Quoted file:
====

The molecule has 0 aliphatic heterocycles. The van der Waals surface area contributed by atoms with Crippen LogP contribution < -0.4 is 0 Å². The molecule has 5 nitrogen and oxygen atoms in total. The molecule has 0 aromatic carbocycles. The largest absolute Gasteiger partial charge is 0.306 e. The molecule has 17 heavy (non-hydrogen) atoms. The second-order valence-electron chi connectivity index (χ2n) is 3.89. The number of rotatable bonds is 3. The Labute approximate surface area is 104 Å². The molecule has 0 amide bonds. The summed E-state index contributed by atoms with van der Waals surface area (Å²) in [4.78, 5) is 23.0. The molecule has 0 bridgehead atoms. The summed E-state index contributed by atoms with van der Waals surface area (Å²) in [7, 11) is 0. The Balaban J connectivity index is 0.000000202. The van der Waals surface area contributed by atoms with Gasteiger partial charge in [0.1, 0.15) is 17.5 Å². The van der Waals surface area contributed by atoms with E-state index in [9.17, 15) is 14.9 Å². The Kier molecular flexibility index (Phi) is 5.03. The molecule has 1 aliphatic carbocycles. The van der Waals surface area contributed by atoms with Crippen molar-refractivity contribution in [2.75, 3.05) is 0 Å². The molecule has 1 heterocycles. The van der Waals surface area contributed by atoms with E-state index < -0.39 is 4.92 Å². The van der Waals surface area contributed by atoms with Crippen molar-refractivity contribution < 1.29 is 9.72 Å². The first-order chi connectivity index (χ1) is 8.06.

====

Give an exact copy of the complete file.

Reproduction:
The molecule has 0 aliphatic heterocycles. The van der Waals surface area contributed by atoms with Crippen LogP contribution < -0.4 is 0 Å². The molecule has 5 nitrogen and oxygen atoms in total. The molecule has 0 aromatic carbocycles. The largest absolute Gasteiger partial charge is 0.306 e. The molecule has 17 heavy (non-hydrogen) atoms. The second-order valence-electron chi connectivity index (χ2n) is 3.89. The number of rotatable bonds is 3. The Labute approximate surface area is 104 Å². The molecule has 0 amide bonds. The summed E-state index contributed by atoms with van der Waals surface area (Å²) in [4.78, 5) is 23.0. The molecule has 0 bridgehead atoms. The summed E-state index contributed by atoms with van der Waals surface area (Å²) in [7, 11) is 0. The Balaban J connectivity index is 0.000000202. The van der Waals surface area contributed by atoms with Gasteiger partial charge in [0.1, 0.15) is 17.5 Å². The van der Waals surface area contributed by atoms with E-state index in [9.17, 15) is 14.9 Å². The Kier molecular flexibility index (Phi) is 5.03. The molecule has 1 aliphatic carbocycles. The van der Waals surface area contributed by atoms with Crippen molar-refractivity contribution in [2.75, 3.05) is 0 Å². The molecule has 1 heterocycles. The van der Waals surface area contributed by atoms with E-state index < -0.39 is 4.92 Å². The van der Waals surface area contributed by atoms with Crippen molar-refractivity contribution < 1.29 is 9.72 Å². The first-order chi connectivity index (χ1) is 8.06.